When the thousands assemble for May Morning in Oxford on Wednesday, there will, as ever, be singing from the top of Magdalen Tower and morris dancing in the streets below, writes Tim Healey.

One team which will not be performing, however, is the Oxford City Police Morris Side. They existed right enough. But they never danced on May Day.

Morris dancing featured in Oxford’s May revels at least as early as 1599. In that year we are told ‘the inhabitants ‘with drum and shot and other weapons, and men attired in women’s apparel, brought into the town a woman bedecked with garlands and flowers named by them the Queen of the May. They also had morris dancers and other disordered and unseemly sports.’

Unseemly sports! Men in women’s apparel! Maytime revels always brought clashes with the authorities. How could the police involve themselves in such shenanigans?

The answer lies in the great morris revival which flourished in the early decades of the 20th century. The tradition had declined in Victorian times and Oxford University men were keen to encourage a renaissance. They made contact with surviving sides, learnt the dances and even gave displays themselves.

In 1923 enthusiasts from the colleges began dancing under Magdalen Tower on May Morning, and police were put on duty that year to see that there was no hindrance to traffic. But far from disapproving of the street display, officers were so smitten that they asked the dancers if someone could give them lessons. Inspector John Hewett, in particular, thought a morris team would make a useful addition to the Police Athletic Club.

Oxford Mail:

More conventional group of dancers - from Abingdon Traditional Morris

So, officers approached the legendary William Kimber from the Headington Quarry Morris Men. An outstanding dancer and concertina-player Kimber agreed, and a seven-man team of officers took up morris dancing with gusto.

Mike Heaney, a historian of the morris, has researched this curious byway of English folk tradition. It seems that for many years Oxford City Police danced every year at Oxford Town Hall, at local sports meetings as well as benefits for police widows and orphans. More than that, they sent a team to folk dance festivals at the Albert Hall.

READ MORE: May Morning 2019: What you need to know

Apparently, the police side never themselves danced on May Morning, though they always watched with critical interest. A member of the Oxford University Morris Men reported to Mike Heaney that on a wet and miserable 1926 Mayday ‘our worst effort was the Morris Reel. The police were pleased at this – it was on their repertoire’.

In 1979 Ernest Fennell, the last surviving member of the side, provided Mike Heaney with another vignette. It was early autumn and the officers were returning from a display at Redhill Orphanage in Surrey. They stopped at a hotel called The Hen & Chicken and were invited to give a display on the forecourt. The men danced to huge acclaim and ended up staying until closing time.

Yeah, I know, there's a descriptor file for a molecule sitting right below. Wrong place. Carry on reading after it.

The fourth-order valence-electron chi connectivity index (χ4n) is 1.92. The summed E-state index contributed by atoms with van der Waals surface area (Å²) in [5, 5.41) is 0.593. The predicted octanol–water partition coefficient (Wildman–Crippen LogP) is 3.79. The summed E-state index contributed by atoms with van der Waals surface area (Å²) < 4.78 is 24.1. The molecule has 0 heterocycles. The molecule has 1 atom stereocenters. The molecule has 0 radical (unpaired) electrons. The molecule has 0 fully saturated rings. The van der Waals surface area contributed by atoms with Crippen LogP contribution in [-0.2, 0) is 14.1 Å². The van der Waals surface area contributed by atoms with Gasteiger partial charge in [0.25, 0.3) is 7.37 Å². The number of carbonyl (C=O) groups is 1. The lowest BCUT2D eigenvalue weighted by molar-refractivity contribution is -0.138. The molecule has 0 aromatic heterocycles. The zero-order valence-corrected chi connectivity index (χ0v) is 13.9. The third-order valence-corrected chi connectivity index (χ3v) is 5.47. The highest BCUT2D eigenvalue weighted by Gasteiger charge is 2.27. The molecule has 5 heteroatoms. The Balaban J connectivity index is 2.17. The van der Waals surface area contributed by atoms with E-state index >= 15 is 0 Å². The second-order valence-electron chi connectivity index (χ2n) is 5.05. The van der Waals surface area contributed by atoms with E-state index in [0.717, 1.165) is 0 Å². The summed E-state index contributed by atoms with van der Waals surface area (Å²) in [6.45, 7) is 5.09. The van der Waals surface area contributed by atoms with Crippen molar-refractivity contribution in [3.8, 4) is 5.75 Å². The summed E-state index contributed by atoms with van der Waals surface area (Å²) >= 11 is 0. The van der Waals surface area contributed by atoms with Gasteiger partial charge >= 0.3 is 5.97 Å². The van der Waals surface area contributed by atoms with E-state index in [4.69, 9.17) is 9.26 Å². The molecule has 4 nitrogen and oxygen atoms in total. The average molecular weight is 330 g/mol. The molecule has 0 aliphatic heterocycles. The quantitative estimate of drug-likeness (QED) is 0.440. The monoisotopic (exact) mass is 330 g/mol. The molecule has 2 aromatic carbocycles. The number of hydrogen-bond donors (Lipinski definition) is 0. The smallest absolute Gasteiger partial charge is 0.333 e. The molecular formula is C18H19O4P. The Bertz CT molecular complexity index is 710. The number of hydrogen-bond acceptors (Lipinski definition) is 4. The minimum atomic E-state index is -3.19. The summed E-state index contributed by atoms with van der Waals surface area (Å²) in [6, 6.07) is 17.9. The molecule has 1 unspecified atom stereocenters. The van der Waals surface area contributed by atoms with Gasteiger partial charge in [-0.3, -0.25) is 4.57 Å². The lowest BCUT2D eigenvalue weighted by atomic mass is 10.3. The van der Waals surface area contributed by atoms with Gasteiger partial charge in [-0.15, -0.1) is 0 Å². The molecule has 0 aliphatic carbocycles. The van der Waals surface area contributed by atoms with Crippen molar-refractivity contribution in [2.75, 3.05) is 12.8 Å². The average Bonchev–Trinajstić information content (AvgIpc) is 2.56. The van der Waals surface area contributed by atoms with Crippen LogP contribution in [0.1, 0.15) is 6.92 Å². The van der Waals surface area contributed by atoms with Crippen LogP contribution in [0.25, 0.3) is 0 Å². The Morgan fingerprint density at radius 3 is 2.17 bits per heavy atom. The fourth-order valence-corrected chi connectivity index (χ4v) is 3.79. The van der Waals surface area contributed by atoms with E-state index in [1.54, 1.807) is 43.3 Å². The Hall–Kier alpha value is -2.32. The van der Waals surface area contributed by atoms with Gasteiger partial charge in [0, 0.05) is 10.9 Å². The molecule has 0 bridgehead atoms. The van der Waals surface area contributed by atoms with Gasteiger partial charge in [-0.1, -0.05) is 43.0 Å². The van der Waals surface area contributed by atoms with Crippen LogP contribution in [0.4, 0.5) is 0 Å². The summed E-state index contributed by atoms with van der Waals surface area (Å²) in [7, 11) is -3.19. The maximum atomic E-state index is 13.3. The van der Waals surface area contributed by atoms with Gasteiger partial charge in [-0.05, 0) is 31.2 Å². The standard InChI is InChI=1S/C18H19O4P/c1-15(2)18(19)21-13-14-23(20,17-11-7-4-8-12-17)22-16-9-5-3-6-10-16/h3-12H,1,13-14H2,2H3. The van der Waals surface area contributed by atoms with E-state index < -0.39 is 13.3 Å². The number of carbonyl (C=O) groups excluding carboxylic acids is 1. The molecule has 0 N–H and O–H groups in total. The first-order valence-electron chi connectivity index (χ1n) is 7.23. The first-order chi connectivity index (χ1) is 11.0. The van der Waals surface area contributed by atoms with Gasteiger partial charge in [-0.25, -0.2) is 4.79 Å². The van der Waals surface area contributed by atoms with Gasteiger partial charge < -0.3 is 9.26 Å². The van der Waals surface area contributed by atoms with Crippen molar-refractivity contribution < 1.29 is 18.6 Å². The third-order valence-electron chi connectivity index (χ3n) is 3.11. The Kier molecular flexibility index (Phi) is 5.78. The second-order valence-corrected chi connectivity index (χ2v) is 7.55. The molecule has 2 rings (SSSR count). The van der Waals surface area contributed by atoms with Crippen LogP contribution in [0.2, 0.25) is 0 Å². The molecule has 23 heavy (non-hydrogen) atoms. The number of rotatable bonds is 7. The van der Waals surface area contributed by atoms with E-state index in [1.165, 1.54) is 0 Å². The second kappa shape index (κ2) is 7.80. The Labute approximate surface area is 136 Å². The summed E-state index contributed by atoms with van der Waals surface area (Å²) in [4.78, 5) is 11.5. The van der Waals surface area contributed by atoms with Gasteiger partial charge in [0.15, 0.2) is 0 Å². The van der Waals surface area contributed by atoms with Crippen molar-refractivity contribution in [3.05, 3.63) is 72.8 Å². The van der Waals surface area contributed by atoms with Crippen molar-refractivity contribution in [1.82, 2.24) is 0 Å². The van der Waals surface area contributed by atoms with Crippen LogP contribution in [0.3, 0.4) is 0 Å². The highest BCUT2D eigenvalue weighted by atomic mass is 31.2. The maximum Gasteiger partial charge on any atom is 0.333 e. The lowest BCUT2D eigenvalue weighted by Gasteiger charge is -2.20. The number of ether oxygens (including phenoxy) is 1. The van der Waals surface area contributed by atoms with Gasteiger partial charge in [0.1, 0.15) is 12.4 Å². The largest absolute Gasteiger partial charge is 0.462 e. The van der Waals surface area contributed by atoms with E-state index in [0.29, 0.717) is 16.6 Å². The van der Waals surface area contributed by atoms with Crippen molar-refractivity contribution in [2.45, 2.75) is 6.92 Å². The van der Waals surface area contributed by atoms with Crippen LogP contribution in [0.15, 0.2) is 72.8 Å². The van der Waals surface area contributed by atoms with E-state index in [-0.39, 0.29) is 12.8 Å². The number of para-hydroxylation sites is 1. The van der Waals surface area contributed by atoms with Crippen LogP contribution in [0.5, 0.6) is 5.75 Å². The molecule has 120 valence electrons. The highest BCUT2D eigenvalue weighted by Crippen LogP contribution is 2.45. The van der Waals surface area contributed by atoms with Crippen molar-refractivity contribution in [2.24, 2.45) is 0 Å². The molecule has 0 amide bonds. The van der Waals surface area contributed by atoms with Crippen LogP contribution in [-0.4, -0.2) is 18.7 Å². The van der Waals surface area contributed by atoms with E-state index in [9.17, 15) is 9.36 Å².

A thick fog came down. The coach driver missed the turn to the Oxford road and, after circling round and round in the miasma, the weary side found themselves back at the Hen & Chicken. It was now after midnight, and only the assistance of a Surrey police officer - crouching on the coach steps – finally got them onto the right road through the fog.

The side was probably unique as a troupe of dancing policemen, and they continued to perform until a 14-stone officer went through the platform at a display. This rather took the wind out of their sails, and in 1936 the team disbanded. In 1968 Oxford City Police itself disappeared, merging with four other forces to create the Thames Valley Constabulary, later renamed the Thames Valley Police.

Louis Thurman was with Thames Valley Police from 2014 to 2018, playing melodeon in Oxford for Summertown Morris, a women’s side, on May Morning 2016. He also played for the spectacular local side Armaleggan, famed for their weird face paint, tattered coats and clashing sticks

Louis didn’t know of any other police officers who were in the Morris at the time, though has met one since, ‘and I’d be surprised if there weren’t more police/folkies. I didn’t get too much flak for it. There were the occasional raised eyebrows, and some intrigued colleagues who thought it was a fun idea; I don’t remember any open mockery ever being an issue’.

Oxford Mail:

Louis stressed how concerned present-day police are about public opinion and highlighted the controversy over black-face in Morris. Is it racist in origin? Probably not. It is generally believed that ‘blacking up’ was adopted by countrymen centuries ago, simply to disguise their identities. They would rub soot into their faces when they were about any nefarious activity, even as mild as morris dancing, to earn pennies in times when begging was illegal.

Border Morris is typified by blacked-up faces and Armaleggan follow their tradition. To tell the truth, members look as if they owe more to Seventies rock icons, Kiss, than to any English folk lineage. They’ve got black, white and zebra-striped faces too. Still, the cultural climate is changing and Louis was properly sensitive to any possible misunderstandings. He told me that when playing for Armaleggan: “with the media taking almost any opportunity to slate police officers, I initially avoided face painting entirely. But as time went on I started to introduce small amounts of paint, and eventually I went with a basic black and white design.”

Could he imagine a police troupe today? “Trying to convince the higher-ups to approve a Police Morris side would be an unenviable task if not impossible,” he says. “There are very few things which I can see the police happily giving their name to these days for fear of public criticism – and Morris Dancing is not one of them.”

Writer Tim Healey runs a website devoted to Oxford’s May Day celebrations: maymorning.co.uk